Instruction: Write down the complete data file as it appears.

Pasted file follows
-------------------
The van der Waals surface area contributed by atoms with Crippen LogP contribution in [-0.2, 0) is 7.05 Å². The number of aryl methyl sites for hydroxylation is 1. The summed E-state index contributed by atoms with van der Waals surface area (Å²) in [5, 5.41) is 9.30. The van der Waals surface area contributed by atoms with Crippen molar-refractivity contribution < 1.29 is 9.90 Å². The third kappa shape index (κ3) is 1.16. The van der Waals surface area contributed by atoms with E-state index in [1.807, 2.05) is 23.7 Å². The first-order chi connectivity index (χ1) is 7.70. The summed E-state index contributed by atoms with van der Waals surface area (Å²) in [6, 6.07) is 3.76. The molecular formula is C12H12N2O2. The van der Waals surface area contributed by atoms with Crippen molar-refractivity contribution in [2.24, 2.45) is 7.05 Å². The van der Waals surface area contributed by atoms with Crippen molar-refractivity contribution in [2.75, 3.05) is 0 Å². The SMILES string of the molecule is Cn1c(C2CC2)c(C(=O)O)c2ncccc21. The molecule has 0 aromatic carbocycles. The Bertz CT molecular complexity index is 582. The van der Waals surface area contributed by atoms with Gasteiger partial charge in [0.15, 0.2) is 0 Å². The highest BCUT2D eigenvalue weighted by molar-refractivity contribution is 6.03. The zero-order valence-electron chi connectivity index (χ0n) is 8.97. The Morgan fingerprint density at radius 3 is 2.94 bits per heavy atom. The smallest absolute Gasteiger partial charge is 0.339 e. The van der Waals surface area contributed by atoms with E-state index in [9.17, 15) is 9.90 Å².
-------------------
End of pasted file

The van der Waals surface area contributed by atoms with Crippen LogP contribution in [-0.2, 0) is 7.05 Å². The number of aryl methyl sites for hydroxylation is 1. The summed E-state index contributed by atoms with van der Waals surface area (Å²) in [5, 5.41) is 9.30. The van der Waals surface area contributed by atoms with Crippen molar-refractivity contribution < 1.29 is 9.90 Å². The third kappa shape index (κ3) is 1.16. The van der Waals surface area contributed by atoms with E-state index in [1.807, 2.05) is 23.7 Å². The first-order chi connectivity index (χ1) is 7.70. The summed E-state index contributed by atoms with van der Waals surface area (Å²) in [6, 6.07) is 3.76. The molecular formula is C12H12N2O2. The van der Waals surface area contributed by atoms with Crippen molar-refractivity contribution in [2.24, 2.45) is 7.05 Å². The van der Waals surface area contributed by atoms with Crippen molar-refractivity contribution in [2.75, 3.05) is 0 Å². The SMILES string of the molecule is Cn1c(C2CC2)c(C(=O)O)c2ncccc21. The molecule has 0 aromatic carbocycles. The Bertz CT molecular complexity index is 582. The van der Waals surface area contributed by atoms with Gasteiger partial charge in [0.15, 0.2) is 0 Å². The highest BCUT2D eigenvalue weighted by molar-refractivity contribution is 6.03. The zero-order valence-electron chi connectivity index (χ0n) is 8.97. The Morgan fingerprint density at radius 3 is 2.94 bits per heavy atom. The smallest absolute Gasteiger partial charge is 0.339 e. The van der Waals surface area contributed by atoms with E-state index in [9.17, 15) is 9.90 Å².